• Vision: two years from now, tech industry approaches cities with new innovations rather than going to the state legislature to lobby for preemption of local rules.

III. Board strategy and operations discussion

Initiatives informing this board’s work

  • Staff discussed projects underway from CTM, Innovation and TARA that can report to this board and identify issues for board consideration.

  • One project underway is to put together a staff facilitation team to work with projects to understand their challenges, connect them with advisors and experts, and clear administrative hurdles. This team can help navigate tight grant timelines and tee up issues that the board needs to weigh in on.

  • Staff is also analyzing the inventory of open government / smart cities projects and will share insights with the group in August.

  • In developing the smart city strategic roadmap, staff have identified a 15-point checklist for standing up public-private partnerships created by the Law Department. Many projects could benefit from this; board members expressed interest in making it more available as a resource for departments. Also suggested is adding a a Law Department representative on the board.

Strategic questions for discussion

Partners: How might this board relate to the IT Steering Committee (ITSC)?

  • DDAC is exploring a single intake process for technology needs, given the multiple processes for approval and the fact that departments currently are “going rogue” to meet their needs. This board’s work could intersect with the ITSC here.

  • With a purview of open government and smart cities, this board should consider more than just technology projects. For example, community engagement projects are open government projects.

Customer relationships: What role might this board play vis a vis projects and their sponsor departments (e.g., advisory, authority)?

  • This board is an advisory body, not an approval body.

  • This board’s value proposition is based on two hypotheses: 1) projects that work with the board will have better outcomes and mitigate risk; 2) working across projects will enable the board to provide more shared services and self-service resources, solving problems across the enterprise.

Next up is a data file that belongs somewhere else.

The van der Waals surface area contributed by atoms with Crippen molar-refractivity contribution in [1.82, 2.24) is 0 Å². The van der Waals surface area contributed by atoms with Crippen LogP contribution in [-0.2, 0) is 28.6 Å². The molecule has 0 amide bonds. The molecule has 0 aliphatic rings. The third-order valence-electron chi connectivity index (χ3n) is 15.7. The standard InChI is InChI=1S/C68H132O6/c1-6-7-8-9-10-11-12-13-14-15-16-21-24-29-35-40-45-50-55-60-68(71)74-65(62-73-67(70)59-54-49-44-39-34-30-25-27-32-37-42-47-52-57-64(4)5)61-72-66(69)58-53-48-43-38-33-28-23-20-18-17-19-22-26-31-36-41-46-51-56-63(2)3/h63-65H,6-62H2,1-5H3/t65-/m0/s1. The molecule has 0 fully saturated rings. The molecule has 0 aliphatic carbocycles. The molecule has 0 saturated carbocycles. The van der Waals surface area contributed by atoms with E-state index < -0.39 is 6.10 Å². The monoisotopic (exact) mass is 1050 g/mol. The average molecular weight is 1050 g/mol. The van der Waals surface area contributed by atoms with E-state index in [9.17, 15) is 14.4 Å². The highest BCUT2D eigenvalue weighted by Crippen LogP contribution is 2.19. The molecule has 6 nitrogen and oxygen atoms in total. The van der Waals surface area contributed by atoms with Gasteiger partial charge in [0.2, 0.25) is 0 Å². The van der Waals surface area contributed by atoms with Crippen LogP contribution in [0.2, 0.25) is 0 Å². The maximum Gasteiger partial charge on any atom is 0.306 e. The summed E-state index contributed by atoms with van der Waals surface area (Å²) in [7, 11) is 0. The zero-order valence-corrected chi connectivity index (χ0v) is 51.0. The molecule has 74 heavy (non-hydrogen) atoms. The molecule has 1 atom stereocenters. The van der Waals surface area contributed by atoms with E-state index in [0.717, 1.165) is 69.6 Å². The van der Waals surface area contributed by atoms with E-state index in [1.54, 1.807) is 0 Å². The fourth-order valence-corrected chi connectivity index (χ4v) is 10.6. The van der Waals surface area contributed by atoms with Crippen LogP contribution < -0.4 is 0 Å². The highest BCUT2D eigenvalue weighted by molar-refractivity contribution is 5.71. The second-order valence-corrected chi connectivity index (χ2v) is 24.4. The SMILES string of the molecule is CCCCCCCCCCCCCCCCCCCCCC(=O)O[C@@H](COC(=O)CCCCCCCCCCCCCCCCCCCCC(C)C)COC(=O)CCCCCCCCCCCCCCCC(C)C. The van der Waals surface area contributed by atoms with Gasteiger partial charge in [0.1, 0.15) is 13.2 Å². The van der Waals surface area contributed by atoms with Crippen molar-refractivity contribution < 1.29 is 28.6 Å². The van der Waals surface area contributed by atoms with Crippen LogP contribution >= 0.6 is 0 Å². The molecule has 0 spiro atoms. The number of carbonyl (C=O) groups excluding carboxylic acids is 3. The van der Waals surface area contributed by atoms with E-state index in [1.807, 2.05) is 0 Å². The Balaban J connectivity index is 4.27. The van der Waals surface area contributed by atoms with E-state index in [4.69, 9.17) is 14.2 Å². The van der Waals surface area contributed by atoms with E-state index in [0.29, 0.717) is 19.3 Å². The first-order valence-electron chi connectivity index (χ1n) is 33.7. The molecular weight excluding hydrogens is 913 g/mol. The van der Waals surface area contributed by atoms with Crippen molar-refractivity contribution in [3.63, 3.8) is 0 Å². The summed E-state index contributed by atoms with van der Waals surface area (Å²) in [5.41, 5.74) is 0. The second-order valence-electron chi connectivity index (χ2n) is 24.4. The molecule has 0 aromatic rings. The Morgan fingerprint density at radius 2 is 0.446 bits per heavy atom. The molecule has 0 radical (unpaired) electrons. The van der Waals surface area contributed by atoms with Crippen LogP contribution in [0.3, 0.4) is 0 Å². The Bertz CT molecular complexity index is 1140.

• Need to connect project objectives to Council outcomes.

Branding: How might we name this board and communicate its value?

The group suggested concepts that we should consider in naming/branding this group, all focused on the advisory nature of the board:

  • Advisory committee

  • Exploration group

  • Brokerage

  • Open and smart

  • Providing resources

  • Lane clearing

  • One place

  • Emerging or emergent

  • Open government

IV. Discussion of action items and agenda topics for August meeting

Action items

  • The board agreed to move forward with staff facilitation team that will intake and triage projects, conduct needs assessments, convene smaller groups of advisors, and tee up issues for the next executive board meeting. Staff will test this team approach in August-September.

  • Staff team will share an analysis of the open/smart project inventory, prior to next meeting, with insights about project maturity levels and lanes that need clearing.

  • Staff team will begin work with wireless small cell planning and smart mobility (Transportation Department) projects to understand their needs and connect them to resources.

  • Invite a Law Department representative to the next meeting.

CTM and Innovation are also developing a project tracking tool to enable city staff and the public to see the status of City projects and find more information.

Agenda topics for next meeting

  • Findings from the staff facilitation process that might inform how this board works

  • Updates on the projects discussed during this meeting

Attendees

  1. Rey Arellano, Assistant City Manager (chair)

  2. Mark Washington, Assistant City Manager (co-chair)

  3. Greg Guernsey, Planning and Zoning Director

  4. Kerry O'Connor, Chief Innovation Officer

  5. Kim Olivares, Chief Performance Officer

  6. Kevin Williams, Chief Information Security Officer

  7. Paul Cook, CTM

  8. Jen Duthie, ATD

  9. Matt Esquibel, CTM

  10. Daniel Honker, Innovation

  11. Ted Lehr, CTM

  12. Paul Lewis, TARA

  13. Denise Lucas, CTM

  14. Charles Purma III, CTM

  15. Sabine Romero, Innovation

  16. John Speirs, TARA

  17. Chris Stewart, AWU

  18. Marni Wilhite, CTM